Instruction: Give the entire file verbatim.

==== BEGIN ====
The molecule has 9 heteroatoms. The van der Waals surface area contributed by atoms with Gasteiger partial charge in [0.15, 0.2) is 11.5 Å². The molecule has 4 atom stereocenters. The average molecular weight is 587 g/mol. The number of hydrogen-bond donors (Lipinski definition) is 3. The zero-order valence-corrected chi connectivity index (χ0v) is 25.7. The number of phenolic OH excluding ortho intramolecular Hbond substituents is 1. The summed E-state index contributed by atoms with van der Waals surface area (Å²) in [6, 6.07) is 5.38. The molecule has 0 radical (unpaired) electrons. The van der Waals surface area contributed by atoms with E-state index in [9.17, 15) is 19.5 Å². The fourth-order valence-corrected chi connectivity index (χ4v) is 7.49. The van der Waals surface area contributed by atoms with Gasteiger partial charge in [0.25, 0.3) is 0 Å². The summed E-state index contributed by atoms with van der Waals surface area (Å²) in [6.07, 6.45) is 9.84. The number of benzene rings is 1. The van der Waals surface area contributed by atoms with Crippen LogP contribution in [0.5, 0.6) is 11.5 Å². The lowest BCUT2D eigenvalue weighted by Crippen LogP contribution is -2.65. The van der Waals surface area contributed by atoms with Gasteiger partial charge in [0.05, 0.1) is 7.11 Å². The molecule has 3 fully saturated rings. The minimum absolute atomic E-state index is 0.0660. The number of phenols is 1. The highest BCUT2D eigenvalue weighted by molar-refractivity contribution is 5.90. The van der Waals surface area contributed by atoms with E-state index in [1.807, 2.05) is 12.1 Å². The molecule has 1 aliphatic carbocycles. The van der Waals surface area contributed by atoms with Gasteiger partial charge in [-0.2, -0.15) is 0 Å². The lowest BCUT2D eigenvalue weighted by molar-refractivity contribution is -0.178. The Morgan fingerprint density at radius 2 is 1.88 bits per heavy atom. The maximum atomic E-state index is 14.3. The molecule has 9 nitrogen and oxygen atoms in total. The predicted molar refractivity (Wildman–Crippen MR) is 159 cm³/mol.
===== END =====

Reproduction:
The molecule has 9 heteroatoms. The van der Waals surface area contributed by atoms with Gasteiger partial charge in [0.15, 0.2) is 11.5 Å². The molecule has 4 atom stereocenters. The average molecular weight is 587 g/mol. The number of hydrogen-bond donors (Lipinski definition) is 3. The zero-order valence-corrected chi connectivity index (χ0v) is 25.7. The number of phenolic OH excluding ortho intramolecular Hbond substituents is 1. The summed E-state index contributed by atoms with van der Waals surface area (Å²) in [6, 6.07) is 5.38. The molecule has 0 radical (unpaired) electrons. The van der Waals surface area contributed by atoms with E-state index in [9.17, 15) is 19.5 Å². The fourth-order valence-corrected chi connectivity index (χ4v) is 7.49. The van der Waals surface area contributed by atoms with Gasteiger partial charge in [0.25, 0.3) is 0 Å². The summed E-state index contributed by atoms with van der Waals surface area (Å²) in [6.07, 6.45) is 9.84. The number of benzene rings is 1. The van der Waals surface area contributed by atoms with Crippen LogP contribution in [0.5, 0.6) is 11.5 Å². The lowest BCUT2D eigenvalue weighted by Crippen LogP contribution is -2.65. The van der Waals surface area contributed by atoms with Gasteiger partial charge in [0.05, 0.1) is 7.11 Å². The molecule has 3 fully saturated rings. The minimum absolute atomic E-state index is 0.0660. The number of phenols is 1. The highest BCUT2D eigenvalue weighted by molar-refractivity contribution is 5.90. The van der Waals surface area contributed by atoms with E-state index in [1.807, 2.05) is 12.1 Å². The molecule has 1 aliphatic carbocycles. The van der Waals surface area contributed by atoms with Gasteiger partial charge in [-0.2, -0.15) is 0 Å². The lowest BCUT2D eigenvalue weighted by molar-refractivity contribution is -0.178. The Morgan fingerprint density at radius 2 is 1.88 bits per heavy atom. The maximum atomic E-state index is 14.3. The molecule has 9 nitrogen and oxygen atoms in total. The predicted molar refractivity (Wildman–Crippen MR) is 159 cm³/mol.